of the university's syndics, Nicolas Cornet, applied to Rome for the
Pope's support. |
Innocent X (Velasquez 1650)
|In 1653, Pope Innocent X condemned the
Five Propositions in his Bull, Cum
was deeply suspicious of Jansenism. Many in the Parlement of Paris at the time of the
Fronde had sympathized with Jansenism, and two prominent noble
Frondeurs - Anne Geneviève de Bourbon, Duchess of
and Marie de Rohan-Montbazon, Duchess of Chevreuse - were patronesses of Port-Royal.
Louis and Mazarin tried to expel Jansen's followers by firing or
imprisoning those who would not swear agreement with the papal ruling. But
the virtual imprisonment of the pious nuns of Pont-Royal was
unpopular. Jansenist beliefs were widespread in the French Church -
even in its highest ranks - and it was difficult to expel clergy
(including four bishops) wholesale without causing schism.
Many Jansenists just equivocated and procrastinated. Arnauld, for
example, distinguished between the law and the facts - he accepted
that the five propositions were contrary to the law of the
Church, but he denied that in fact the Augustinus
asserted them. Arnauld was condemned by the Sorbonne in 1656.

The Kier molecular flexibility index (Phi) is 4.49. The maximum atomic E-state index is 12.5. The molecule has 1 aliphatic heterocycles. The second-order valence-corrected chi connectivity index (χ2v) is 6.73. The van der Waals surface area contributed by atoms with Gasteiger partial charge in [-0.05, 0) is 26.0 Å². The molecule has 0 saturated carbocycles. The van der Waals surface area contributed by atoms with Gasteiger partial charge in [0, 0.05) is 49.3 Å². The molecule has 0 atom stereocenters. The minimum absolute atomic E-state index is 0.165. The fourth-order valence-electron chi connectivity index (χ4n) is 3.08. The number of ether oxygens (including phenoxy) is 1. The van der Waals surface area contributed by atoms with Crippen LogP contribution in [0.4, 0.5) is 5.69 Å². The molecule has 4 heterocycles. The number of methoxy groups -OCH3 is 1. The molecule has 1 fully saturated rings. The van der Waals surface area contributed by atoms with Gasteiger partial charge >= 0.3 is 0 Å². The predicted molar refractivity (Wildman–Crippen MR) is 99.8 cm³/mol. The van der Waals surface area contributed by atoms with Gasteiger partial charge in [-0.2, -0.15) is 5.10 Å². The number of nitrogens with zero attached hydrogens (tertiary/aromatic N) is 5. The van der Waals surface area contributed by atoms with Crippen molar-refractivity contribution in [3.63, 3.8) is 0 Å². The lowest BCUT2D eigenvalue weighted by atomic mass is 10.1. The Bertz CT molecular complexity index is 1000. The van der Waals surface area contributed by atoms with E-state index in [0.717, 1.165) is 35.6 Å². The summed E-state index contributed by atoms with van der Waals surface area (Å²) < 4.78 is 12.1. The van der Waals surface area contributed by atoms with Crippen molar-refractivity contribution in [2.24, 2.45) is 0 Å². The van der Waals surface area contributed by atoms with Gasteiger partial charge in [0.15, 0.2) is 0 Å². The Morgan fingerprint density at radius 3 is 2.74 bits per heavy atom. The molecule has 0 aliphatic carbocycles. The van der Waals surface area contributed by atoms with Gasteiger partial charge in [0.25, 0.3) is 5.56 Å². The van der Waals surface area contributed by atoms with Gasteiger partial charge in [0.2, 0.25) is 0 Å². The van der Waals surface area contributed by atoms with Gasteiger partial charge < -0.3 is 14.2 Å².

Blaise Pascal responded with the Lettres Provinciales
(Provincial Letters). They were published anonymously in 1656 and 1657
with the help of Arnauld and Nicole; (Nicole soon translated and
published a Latin edition). Sharply satirical, the Letters defended
Arnauld, Jansenism and Port-Royal and attacked the Jesuits for sophistical casuistry and moral laxity. The Jesuits were widely unpopular, and
Pascal's ridicule found a ready audience.|
|After negotiations, in 1668, Pope Clement IX restored some peace to
the French Church with the Pax Clementina - an ambiguous
formula that allowed the Jansenists to swear obedience without
conceding the theological issues.
(Carlo Maratta, 1669)
The "peace of the Church" which lasted from 1668 to 1679 was more of a
truce. Jansenism was widespread amongst the Oratorians - an order of
priests, who like the Jesuits specialized in religious education.
Under their influence, many parish priests became sympathetic to
Jansenism. Louis XIV continued to regard Jansenists as a fifth column
and was merely waiting for an occasion to root them out altogether.|
Mother Catherine Agnes
(another of the Arnauld family)
praying for a sick Port Royal nun
In 1679, the Jansenists' patron, the Duchess of Longueville died, and
the King immediately resumed his attack. Arnauld was exiled.
Port-Royal was closed down (1709) and razed to the ground, after its
nuns refused to swear another retraction of Jansenist views.
In 1713, under pressure from Louis XIV, Pope Clement XI issued the
Bull, Unigenitus. The Bull condemned the views expressed
by the Oratorian, Pasquier Quesnel (1634-1719); his views included not
only a Jansenist Augustinianism on questions of grace and
predestination, but a quasi-democratic stress on the rights of the